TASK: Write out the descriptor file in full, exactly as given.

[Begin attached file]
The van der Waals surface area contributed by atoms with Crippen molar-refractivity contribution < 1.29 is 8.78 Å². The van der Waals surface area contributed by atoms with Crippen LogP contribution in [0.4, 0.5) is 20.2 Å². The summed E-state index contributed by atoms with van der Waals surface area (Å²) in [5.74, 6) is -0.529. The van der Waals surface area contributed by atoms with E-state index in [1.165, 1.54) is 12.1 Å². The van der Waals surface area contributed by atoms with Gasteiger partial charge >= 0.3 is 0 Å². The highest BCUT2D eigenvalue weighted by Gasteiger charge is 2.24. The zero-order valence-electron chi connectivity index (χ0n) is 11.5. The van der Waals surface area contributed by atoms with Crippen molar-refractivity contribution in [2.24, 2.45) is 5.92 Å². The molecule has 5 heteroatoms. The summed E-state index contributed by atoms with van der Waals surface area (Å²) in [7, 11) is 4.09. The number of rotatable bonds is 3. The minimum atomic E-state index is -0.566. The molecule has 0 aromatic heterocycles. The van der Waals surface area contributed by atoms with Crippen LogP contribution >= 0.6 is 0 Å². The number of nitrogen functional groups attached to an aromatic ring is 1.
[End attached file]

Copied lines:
The van der Waals surface area contributed by atoms with Crippen molar-refractivity contribution < 1.29 is 8.78 Å². The van der Waals surface area contributed by atoms with Crippen LogP contribution in [0.4, 0.5) is 20.2 Å². The summed E-state index contributed by atoms with van der Waals surface area (Å²) in [5.74, 6) is -0.529. The van der Waals surface area contributed by atoms with E-state index in [1.165, 1.54) is 12.1 Å². The van der Waals surface area contributed by atoms with Gasteiger partial charge >= 0.3 is 0 Å². The highest BCUT2D eigenvalue weighted by Gasteiger charge is 2.24. The zero-order valence-electron chi connectivity index (χ0n) is 11.5. The van der Waals surface area contributed by atoms with Crippen molar-refractivity contribution in [2.24, 2.45) is 5.92 Å². The molecule has 5 heteroatoms. The summed E-state index contributed by atoms with van der Waals surface area (Å²) in [7, 11) is 4.09. The number of rotatable bonds is 3. The minimum atomic E-state index is -0.566. The molecule has 0 aromatic heterocycles. The van der Waals surface area contributed by atoms with Crippen LogP contribution >= 0.6 is 0 Å². The number of nitrogen functional groups attached to an aromatic ring is 1.